It is the story of Vladek Speigelman, a Jewish survivor of Hitler''s Europe, and his son, a cartoonist coming to terms with his father''s story. Maus approaches the unspeakable through the diminutive. Its form, the cartoon (the Nazis are cats, the Jews mice), shocks us out of any lingering sense of familiarity. Maus is a haunting tale within a tale. Vladek''s harrowing story of survival is woven into the author''s account of his tortured relationship with his aging father. Against the backdrop of guilt brought by survival, they stage a normal life of small arguments and unhappy visits. This astonishing retelling of our century''s grisliest news is a story of survival, not only of Vladek but of the children who survive even the survivors. Maus studies the bloody pawprints of history and tracks its meaning for all of us.The above blurb is actually from the Complete Maus. I still couldn't find a decent description online, so this covers both book one and book two.
So, this is the second part of the story of Art's fathers' time in Nazi-occupied Germany. I finished the first part and went right into the second because I wanted to know how everything played out. Art's father had a lot of close calls, but he was alive to tell the story, and we know that Art's mother committed suicide in 1968, but I still wanted to know what went on. There were moments where my mind would wander and I would forget that they both had to have lived, but it didn't mean that the story was not captivating know the outcome. I know that my grandfather was in World War Two. When he came home, he never spoke of the war again. A few years before he died, though, I decided to break the silence and see if he would tell me just a few things about his experiences. That was the one and only time my father spoke about what he went through during World War Two, and I wish I had been older so that I would have thought to bring along a tape recorder. I wish I had as detailed an account as Art did.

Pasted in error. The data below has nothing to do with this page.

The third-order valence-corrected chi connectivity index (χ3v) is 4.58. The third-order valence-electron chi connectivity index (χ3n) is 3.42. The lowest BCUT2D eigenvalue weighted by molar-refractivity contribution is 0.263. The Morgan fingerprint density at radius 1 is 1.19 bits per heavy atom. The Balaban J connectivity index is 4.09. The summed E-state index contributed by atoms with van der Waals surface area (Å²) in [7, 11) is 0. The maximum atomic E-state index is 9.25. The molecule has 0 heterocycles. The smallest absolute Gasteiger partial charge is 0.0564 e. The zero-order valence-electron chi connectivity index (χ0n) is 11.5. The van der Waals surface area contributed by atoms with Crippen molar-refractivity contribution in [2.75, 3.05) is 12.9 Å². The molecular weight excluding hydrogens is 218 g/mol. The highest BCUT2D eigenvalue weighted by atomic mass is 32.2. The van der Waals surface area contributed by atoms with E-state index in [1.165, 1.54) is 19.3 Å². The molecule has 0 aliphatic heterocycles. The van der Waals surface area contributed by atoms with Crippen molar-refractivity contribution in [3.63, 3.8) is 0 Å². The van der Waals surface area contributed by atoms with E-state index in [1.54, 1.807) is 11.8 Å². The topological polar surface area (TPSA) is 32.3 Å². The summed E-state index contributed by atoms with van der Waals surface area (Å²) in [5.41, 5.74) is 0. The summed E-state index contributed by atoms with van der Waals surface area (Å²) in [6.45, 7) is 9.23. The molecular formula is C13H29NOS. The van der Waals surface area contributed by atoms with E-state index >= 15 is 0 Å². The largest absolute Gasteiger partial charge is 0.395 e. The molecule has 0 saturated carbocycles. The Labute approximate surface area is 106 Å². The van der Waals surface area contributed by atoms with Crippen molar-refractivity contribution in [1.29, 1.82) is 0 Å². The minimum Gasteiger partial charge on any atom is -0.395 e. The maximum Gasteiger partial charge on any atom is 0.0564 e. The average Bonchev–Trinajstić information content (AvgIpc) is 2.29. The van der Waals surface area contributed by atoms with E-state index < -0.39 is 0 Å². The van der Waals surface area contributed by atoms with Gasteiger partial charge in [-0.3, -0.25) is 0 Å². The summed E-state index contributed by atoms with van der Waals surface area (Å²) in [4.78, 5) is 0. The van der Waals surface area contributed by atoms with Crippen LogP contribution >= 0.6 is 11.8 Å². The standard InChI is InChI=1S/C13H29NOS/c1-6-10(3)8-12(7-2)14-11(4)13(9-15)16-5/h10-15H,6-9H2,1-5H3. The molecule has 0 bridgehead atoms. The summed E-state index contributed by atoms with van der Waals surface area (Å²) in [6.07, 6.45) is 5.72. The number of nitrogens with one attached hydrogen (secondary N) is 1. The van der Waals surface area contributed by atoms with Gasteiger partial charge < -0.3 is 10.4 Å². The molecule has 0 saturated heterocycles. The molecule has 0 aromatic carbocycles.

A few people have been mentioning how they were not sure about this book because it was a graphic novel. So, I think I will give my opinion on that. I don't read a lot of graphic novels. I find that they are too short and I read them way too fast, so I try to stick to novels. I have read a few comics here and there over the years, but I largely stay clear of them unless they are not something I have to pay for. Maus is a book I have been hearing a lot about, though, so when I had gift cards for Christmas I decided to buy them and see what all the hype was about. It was hard to imagine what I was going to think about a book that portrays Jews as mice and Nazis as cats, but I read the two books, and it never really bothered me. Actually I was talking about them afterwards and it just made sense to me. It didn't dull the reality of what went on. I still felt terrible about what happened.... Maybe even moreso. For example, I watched a movie last night where countless humans died, and it was just a movie, but when I thought a wolf had been killed I felt terrible. I know, sounds terrible, but maybe by making the characters in this book animals instead of humans, he actually made a stronger point than if they had been human characters...
Whatever the idea, this was a good book. I am glad that I finally took the chance to read it. I might never become the biggest graphic novel reader on the planet, but there are some like these that really should be read. They cover important aspects of history, and that is something that we should never forget.